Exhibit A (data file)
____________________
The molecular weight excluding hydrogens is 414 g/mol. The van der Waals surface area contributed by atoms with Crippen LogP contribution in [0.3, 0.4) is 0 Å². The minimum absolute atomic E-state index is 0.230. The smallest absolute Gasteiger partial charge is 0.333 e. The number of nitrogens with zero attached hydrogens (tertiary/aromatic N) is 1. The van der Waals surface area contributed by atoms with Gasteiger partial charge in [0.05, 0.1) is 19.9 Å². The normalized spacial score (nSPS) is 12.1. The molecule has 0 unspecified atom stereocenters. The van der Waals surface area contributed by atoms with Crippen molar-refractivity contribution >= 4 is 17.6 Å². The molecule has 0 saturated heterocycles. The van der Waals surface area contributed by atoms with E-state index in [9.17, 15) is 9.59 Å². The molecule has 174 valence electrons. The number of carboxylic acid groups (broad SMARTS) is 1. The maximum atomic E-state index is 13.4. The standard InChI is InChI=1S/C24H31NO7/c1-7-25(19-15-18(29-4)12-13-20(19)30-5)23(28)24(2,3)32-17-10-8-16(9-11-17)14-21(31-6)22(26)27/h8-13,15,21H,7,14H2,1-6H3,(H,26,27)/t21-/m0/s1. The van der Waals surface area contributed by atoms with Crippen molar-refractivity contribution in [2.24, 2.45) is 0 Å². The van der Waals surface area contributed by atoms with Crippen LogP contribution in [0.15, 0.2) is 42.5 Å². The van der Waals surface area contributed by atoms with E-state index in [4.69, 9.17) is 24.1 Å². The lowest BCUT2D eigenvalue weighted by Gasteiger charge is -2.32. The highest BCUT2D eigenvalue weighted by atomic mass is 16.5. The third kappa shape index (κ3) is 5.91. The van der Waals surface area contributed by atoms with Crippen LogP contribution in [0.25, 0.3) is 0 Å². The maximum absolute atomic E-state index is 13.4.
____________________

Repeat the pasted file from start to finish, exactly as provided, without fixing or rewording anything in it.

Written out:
The molecular weight excluding hydrogens is 414 g/mol. The van der Waals surface area contributed by atoms with Crippen LogP contribution in [0.3, 0.4) is 0 Å². The minimum absolute atomic E-state index is 0.230. The smallest absolute Gasteiger partial charge is 0.333 e. The number of nitrogens with zero attached hydrogens (tertiary/aromatic N) is 1. The van der Waals surface area contributed by atoms with Gasteiger partial charge in [0.05, 0.1) is 19.9 Å². The normalized spacial score (nSPS) is 12.1. The molecule has 0 unspecified atom stereocenters. The van der Waals surface area contributed by atoms with Crippen molar-refractivity contribution >= 4 is 17.6 Å². The molecule has 0 saturated heterocycles. The van der Waals surface area contributed by atoms with E-state index in [9.17, 15) is 9.59 Å². The molecule has 174 valence electrons. The number of carboxylic acid groups (broad SMARTS) is 1. The maximum atomic E-state index is 13.4. The standard InChI is InChI=1S/C24H31NO7/c1-7-25(19-15-18(29-4)12-13-20(19)30-5)23(28)24(2,3)32-17-10-8-16(9-11-17)14-21(31-6)22(26)27/h8-13,15,21H,7,14H2,1-6H3,(H,26,27)/t21-/m0/s1. The van der Waals surface area contributed by atoms with Crippen molar-refractivity contribution in [2.24, 2.45) is 0 Å². The van der Waals surface area contributed by atoms with Crippen LogP contribution in [0.15, 0.2) is 42.5 Å². The van der Waals surface area contributed by atoms with E-state index in [4.69, 9.17) is 24.1 Å². The lowest BCUT2D eigenvalue weighted by Gasteiger charge is -2.32. The highest BCUT2D eigenvalue weighted by atomic mass is 16.5. The third kappa shape index (κ3) is 5.91. The van der Waals surface area contributed by atoms with Crippen LogP contribution in [0.25, 0.3) is 0 Å². The maximum absolute atomic E-state index is 13.4.